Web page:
By Managing Editor Teri L. Hansen
The people of McPherson and the surrounding area have drawn lines in the sand on a number of issues in the past. Recently, one issue in particular has created contention, the likes of which hasn’t been seen in years. From silent protests to five-foot signs, the wind turbine subject has sparked a response from all sides.
The push by power companies to replace carbon-based fuel with that of wind power is encountering fierce blow back from community members fighting tooth and nail to keep the turbines out of their backyards.
“Massive turbines and houses don’t mix,” said Glenda Taylor, a landowner in New Gottland township.
The U.S. Energy Information Administration estimates that 2019 will see the highest amount of wind capacity added to the country’s electricity grid since 2012. The American Wind Energy Association’s 2018 Annual Market Report showed that Kansas is now the number one producer for wind energy production as a share of total electricity generation.
While it may be a growing industry, it is clear that many in Mac do not want it. Those in opposition cite land damages, decrease in property values and potential health effects as a few of the reasons they are resisting.
They are not alone. NextEra announced plans to install 80 turbines in Reno County. The residents went to battle for months against the build. While a majority of commissioners were in support of the project, landowners won out after signing a petition in protest that required a unanimous vote for approval. With one commissioner voting against, it was enough to block the build. This was the first wind farm rejection in a decade in Kansas.
While a large faction of outspoken opposition has made themselves known, there are folks in favor of a turbine project in the county.
“Right now, the people that are against it are the ones who are the most outspoken,” Karla Blayblock Stewart said. She and husband Raymond Stewart live in McPherson and own land outside the city. “I think the majority is a silent majority, I think they are sitting quiet right now until the moratorium is raised.”
For those like the Stewarts, the pros outweigh the cons. A clean and renewable source of power has been the catch phrase for wind energy and with everyone from impassioned 16-year-old girls to enraged adults pushing for environmental change, it seems like a good, cost effective alternative.
“My dad worked for BPU for years and years and retired from there. And he had done a lot of research back then and didn’t understand why we weren’t using the wind energy that was available. It’s a clean source of energy versus some of the things that aren’t,” Blaylock Stewart said. “It’s a clean source of energy. They make sure all the energy that is collected is sold before they stop it.”
The Stewarts believe so strongly that they have a contract with EDF Renewables. The contract is for two tracts of land. For them, the benefits are more than environmental. The monetary incentive is hard to turn down, both personally and for the surrounding area.
“They’re fixing up the roads in Marion County now. The commissioners had an article about how the companies are stepping up and getting the roads fixed and such,” Blaylock Stewart said. “I think this would be a plus for McPherson County anyway to get some of their roads fixed and help financially.”
Not that most don’t think about what is good for the environment. With agriculture being a huge part of Kansas life and culture, what is good for the planet is a priority. However, how is it all weighed and what takes precedence? Is wind energy the save-all and best way to reduce the carbon footprint?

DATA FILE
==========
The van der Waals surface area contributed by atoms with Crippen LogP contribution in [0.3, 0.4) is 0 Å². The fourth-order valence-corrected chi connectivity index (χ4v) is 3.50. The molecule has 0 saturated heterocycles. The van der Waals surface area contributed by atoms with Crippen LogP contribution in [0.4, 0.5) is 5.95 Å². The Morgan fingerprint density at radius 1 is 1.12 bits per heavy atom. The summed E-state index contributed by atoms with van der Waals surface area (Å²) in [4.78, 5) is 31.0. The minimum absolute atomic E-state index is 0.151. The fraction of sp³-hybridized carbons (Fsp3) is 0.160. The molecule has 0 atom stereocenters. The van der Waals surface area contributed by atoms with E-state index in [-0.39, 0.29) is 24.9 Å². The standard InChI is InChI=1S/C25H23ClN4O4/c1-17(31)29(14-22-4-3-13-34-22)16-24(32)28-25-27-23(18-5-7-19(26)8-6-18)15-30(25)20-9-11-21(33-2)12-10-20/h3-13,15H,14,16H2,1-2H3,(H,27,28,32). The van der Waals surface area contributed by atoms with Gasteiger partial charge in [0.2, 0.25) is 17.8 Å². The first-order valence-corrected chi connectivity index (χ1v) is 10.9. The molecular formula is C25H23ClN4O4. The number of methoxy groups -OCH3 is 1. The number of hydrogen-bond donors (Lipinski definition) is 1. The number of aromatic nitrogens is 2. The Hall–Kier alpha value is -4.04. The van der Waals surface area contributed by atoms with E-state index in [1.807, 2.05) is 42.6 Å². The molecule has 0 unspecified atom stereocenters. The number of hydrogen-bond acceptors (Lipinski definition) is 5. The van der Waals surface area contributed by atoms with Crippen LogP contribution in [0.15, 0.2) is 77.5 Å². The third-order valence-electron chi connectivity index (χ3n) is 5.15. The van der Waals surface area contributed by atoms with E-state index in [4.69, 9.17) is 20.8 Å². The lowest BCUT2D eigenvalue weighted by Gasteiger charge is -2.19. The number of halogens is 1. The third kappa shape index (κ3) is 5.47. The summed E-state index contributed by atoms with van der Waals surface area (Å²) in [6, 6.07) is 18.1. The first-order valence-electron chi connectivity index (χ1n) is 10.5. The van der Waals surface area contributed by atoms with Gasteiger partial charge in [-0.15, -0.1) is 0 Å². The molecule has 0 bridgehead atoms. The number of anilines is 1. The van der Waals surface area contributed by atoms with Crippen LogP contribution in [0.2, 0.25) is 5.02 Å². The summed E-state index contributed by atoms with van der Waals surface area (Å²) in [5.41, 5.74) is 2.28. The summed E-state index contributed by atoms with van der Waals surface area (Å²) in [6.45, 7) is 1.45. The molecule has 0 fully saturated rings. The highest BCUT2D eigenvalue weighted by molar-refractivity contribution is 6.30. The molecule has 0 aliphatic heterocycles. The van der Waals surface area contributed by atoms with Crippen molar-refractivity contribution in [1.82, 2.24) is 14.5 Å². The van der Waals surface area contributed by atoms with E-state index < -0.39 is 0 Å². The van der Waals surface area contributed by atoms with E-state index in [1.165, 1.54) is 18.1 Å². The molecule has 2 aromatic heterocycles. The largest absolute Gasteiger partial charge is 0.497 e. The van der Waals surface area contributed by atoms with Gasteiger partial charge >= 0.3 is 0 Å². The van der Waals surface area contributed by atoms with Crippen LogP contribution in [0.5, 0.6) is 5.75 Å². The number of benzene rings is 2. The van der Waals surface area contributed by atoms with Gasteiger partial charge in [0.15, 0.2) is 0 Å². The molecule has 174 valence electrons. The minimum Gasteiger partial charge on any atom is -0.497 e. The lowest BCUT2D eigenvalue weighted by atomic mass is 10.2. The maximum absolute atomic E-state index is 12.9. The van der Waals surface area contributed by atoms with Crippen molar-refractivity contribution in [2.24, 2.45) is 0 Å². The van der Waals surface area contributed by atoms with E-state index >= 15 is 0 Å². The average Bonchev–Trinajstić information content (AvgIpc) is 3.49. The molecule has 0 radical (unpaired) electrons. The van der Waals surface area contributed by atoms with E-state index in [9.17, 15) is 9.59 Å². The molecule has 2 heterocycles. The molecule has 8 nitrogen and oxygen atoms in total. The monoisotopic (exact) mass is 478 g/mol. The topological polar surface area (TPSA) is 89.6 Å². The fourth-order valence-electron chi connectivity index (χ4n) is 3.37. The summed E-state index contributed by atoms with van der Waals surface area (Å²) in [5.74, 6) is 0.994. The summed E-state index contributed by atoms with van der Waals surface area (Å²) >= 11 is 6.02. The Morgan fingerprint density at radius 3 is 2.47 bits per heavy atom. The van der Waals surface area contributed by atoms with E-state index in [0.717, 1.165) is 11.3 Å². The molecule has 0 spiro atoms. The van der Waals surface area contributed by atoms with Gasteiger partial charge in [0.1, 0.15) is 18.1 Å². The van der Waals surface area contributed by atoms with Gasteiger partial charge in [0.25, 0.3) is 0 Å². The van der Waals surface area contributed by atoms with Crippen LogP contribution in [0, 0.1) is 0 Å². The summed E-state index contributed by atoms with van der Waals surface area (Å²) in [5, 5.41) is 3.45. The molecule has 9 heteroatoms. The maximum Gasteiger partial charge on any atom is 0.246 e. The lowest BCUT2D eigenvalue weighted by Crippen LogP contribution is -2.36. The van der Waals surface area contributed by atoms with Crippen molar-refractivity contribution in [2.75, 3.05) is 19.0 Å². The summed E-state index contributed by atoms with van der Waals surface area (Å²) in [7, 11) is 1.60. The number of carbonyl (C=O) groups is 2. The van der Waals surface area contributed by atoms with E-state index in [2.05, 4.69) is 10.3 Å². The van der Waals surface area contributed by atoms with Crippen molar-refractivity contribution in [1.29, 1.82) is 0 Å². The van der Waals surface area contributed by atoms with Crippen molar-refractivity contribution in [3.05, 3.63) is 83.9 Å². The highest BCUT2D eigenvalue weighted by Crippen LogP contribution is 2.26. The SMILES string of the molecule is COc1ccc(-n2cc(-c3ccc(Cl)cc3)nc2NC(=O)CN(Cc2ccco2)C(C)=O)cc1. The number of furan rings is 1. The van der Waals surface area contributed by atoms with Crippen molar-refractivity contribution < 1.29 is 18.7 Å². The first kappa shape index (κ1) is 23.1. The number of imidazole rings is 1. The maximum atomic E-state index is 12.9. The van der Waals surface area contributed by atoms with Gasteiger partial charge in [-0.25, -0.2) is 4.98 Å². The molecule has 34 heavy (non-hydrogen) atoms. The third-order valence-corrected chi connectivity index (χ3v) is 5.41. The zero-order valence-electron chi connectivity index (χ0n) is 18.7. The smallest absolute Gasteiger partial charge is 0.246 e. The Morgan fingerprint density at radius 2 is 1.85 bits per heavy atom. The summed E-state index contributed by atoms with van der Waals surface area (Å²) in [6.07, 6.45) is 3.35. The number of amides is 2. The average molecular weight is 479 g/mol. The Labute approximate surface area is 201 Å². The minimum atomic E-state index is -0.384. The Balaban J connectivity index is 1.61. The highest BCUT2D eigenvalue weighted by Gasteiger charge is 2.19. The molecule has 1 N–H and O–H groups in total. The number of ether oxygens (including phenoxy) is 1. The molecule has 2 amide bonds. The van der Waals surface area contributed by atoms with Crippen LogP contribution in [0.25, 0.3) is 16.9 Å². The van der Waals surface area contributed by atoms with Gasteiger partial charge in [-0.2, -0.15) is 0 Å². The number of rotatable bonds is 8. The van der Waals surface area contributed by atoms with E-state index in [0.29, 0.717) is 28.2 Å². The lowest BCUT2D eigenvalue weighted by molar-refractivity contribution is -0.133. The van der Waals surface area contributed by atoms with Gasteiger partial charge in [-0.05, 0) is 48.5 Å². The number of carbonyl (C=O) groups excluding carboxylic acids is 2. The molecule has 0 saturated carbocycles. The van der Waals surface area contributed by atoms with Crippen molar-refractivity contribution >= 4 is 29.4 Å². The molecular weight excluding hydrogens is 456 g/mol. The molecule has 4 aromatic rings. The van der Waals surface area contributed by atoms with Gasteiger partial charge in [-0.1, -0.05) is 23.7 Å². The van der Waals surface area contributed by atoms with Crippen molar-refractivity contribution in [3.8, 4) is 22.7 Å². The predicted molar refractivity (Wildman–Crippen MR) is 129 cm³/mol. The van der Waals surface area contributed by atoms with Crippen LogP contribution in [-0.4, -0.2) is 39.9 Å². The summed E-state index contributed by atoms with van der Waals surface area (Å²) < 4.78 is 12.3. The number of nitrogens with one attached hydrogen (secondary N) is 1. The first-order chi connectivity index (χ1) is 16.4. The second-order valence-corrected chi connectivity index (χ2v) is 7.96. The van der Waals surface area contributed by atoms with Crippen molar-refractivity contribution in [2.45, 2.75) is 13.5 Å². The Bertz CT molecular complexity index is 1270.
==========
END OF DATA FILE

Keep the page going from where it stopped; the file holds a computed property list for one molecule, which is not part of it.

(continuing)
“McPherson County citizens are a proud lot. While I think most want to do their best to reduce carbon emissions, many are not willing to pay the price of turning our skyline into a wasteland. It upsets our quality of life and alters the nature of our community,” Taylor said. “We’re not a poor county. The people here are not willing to lose their beautiful vistas so a few landowners (and a company 84% owned by the French government) can make money, especially because the electricity won’t stay in McPherson County.”
That is another point made by the resistance. The resource doesn’t actually stay in the city, county or even state. At 36%, Kansas gets more electricity from wind, than any other state. Even with that being said, Blaylock Stewart likens energy as just another commodity from Kansas.
“People claim that all the energy that is collected is sold out of Kansas, but on the other hand, we don’t keep all of our wheat or oil or corn or anything else all in McPherson or in Kansas,” she said. “And people say, well it takes up so much of the agriculture land, a lot of this is in pastureland so it is not going to effect that. The number of turbines per acre is not going to cut down on the agricultural aspect hardly at all.”
A problem in the debate is that so much of it is subjective.
“I live in rural McPherson County and enjoy the unobstructed view of the valley including sun rises, sun sets, and the night sky,” Donna Nelson, another rural McPherson landowner said. “A constant hum or blinking lights would not be acceptable.”
The aesthetics of the farms have been brought into question, but whether something is pleasing to the eye is very opinion based.
“They say they are ugly, but an oil well is not pretty,” Blaylock Stewart said. “I think they are tranquil and calming.”
One concern is whether the damage done by the installation and upkeep is worth it or comparable to that of other structures like oil wells, etc. For the Stewarts, their contract states that any damage done to their land will be fixed immediately and if anything is taken out, it will be put back the way it was prior.